Suspension and Judgement under HTA

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teddybear2112
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Suspension and Judgement under HTA

by: teddybear2112 on
Wed Mar 28, 2012 4:42 pm

I am trying to find out how my husband can get back on the road:

In 2000 he had an accident with no insurance with a hefty fine, due to financial reasons he could only pay a portion and now is ready to pay it off. His license was suspended due to the non-payment. In the meantime there is a judgement that has been filed against him for this in 2003(discovered on his Equifax and it looks like the driver of the other vehicle possibly?) We printed his driver's abstract to see what it said as we want to make the necessary arrangements to get him road-worthy again and it show both the unpaid fine suspension and an unpaid judgement under the HTA. Would this be in regards to the fine or the judgement by this other person. He had no notice of trial for the judgement and no nothing of it.

Any idea where we go from here? What this would be? How to make arrangement? What to do?

Thank you, Michelle


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by: Radar Identified on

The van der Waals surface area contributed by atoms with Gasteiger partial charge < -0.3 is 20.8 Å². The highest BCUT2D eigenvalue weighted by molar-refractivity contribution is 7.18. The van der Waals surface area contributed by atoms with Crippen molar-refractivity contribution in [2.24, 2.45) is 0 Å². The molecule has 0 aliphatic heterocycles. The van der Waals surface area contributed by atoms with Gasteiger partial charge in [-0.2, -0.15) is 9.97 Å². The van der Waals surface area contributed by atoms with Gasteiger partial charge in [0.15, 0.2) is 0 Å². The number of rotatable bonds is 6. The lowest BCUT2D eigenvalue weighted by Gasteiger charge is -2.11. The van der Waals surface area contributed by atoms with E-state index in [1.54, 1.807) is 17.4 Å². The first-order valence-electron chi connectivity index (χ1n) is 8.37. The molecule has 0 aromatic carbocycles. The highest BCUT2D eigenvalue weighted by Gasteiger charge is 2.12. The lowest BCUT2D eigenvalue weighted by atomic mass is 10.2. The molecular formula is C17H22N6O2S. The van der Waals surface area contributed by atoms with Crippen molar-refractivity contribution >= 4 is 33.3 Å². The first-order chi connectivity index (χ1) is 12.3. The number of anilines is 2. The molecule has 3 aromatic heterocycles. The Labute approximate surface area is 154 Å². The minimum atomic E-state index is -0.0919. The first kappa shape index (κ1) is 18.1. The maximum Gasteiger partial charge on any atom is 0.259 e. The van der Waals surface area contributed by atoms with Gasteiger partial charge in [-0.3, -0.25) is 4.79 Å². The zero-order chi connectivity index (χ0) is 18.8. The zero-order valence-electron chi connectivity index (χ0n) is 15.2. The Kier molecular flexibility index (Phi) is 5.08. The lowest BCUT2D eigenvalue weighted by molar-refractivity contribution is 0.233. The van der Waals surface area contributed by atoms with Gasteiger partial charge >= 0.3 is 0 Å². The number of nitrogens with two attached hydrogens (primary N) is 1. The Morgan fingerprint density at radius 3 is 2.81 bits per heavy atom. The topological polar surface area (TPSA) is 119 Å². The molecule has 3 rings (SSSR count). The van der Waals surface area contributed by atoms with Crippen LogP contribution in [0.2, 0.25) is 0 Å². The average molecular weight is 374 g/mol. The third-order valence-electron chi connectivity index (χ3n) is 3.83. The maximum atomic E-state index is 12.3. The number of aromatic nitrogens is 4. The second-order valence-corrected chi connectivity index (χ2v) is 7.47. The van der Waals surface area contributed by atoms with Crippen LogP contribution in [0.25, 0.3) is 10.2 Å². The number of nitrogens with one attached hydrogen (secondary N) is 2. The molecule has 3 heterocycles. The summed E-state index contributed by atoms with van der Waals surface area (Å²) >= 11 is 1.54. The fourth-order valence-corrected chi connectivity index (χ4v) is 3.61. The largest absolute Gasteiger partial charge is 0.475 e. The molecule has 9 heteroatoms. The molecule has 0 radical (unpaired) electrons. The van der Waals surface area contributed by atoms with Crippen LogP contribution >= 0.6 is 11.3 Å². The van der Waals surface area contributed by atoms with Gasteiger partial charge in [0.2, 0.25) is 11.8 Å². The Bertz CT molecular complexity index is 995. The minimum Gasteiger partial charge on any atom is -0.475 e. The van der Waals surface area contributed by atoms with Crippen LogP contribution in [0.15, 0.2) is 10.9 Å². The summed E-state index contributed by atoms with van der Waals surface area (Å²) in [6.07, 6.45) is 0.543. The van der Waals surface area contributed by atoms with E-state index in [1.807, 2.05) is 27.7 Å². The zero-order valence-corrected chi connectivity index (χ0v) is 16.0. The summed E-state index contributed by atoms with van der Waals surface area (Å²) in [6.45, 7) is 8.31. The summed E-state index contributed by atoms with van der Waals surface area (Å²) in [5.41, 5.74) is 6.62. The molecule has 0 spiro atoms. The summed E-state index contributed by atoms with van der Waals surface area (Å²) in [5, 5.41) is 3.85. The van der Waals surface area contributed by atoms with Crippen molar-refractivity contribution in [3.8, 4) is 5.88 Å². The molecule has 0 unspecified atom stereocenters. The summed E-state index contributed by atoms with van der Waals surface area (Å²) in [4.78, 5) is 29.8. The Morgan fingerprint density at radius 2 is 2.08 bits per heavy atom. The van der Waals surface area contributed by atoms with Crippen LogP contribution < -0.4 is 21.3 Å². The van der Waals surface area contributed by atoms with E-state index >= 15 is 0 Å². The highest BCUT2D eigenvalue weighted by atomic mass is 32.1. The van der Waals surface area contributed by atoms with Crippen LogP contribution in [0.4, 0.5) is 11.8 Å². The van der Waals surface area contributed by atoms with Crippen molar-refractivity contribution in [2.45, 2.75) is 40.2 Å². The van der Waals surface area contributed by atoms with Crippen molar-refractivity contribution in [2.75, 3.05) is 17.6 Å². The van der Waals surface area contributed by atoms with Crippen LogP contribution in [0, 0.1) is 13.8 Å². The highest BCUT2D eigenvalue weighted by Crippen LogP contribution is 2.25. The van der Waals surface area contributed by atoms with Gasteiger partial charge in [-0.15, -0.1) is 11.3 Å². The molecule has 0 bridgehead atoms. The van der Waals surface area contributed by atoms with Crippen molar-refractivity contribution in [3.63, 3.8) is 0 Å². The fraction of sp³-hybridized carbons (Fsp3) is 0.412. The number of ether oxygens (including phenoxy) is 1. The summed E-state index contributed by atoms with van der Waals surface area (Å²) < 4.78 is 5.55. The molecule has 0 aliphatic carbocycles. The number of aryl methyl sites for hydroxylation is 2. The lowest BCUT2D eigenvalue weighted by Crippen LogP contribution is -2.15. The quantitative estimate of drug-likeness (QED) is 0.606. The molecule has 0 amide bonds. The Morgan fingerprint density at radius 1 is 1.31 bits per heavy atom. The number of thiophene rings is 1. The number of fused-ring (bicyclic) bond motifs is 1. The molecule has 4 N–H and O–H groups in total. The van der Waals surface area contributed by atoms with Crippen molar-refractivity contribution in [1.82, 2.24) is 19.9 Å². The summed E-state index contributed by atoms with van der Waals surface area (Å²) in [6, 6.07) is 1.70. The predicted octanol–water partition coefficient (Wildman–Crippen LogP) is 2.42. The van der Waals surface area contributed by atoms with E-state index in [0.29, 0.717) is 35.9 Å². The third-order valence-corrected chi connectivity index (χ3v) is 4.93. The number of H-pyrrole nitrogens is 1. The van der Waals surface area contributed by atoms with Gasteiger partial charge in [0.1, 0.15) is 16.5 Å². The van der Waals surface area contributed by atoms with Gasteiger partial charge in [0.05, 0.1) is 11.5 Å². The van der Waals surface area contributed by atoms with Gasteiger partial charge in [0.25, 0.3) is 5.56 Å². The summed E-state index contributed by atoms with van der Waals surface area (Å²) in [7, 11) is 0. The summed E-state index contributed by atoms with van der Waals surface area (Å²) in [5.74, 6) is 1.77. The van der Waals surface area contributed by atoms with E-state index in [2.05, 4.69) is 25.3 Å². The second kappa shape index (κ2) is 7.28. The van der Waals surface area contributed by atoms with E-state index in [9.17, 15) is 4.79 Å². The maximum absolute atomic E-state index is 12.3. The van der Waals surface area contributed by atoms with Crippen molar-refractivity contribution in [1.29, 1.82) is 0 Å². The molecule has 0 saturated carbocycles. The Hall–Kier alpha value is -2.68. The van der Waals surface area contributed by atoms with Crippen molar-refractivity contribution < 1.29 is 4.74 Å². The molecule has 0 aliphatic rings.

Wed Mar 28, 2012 6:10 pm

First thing to do is get the fines paid off. Contact MTO (Driver Improvement Office) as that is a good place to start, or the court house. They should be able to start steering you in the right direction. He'll have to pay the fines, plus a licence reinstatement fee of $150. He may have to apply for a new licence due to the fact that its validity period surely expired during the time he was suspended.

The fine and judgement on the Driver Abstract have nothing to do with any lawsuit or claim filed by the other driver. It is related to the collision, the fact that he didn't have insurance and the suspension. As far as the on Equifax claim, that's not surprising for a collision where a driver doesn't have insurance - the other person's insurance company goes after you directly.
* The above is NOT legal advice. By acting on anything I have said, you assume responsibility for any outcome and consequences. *
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teddybear2112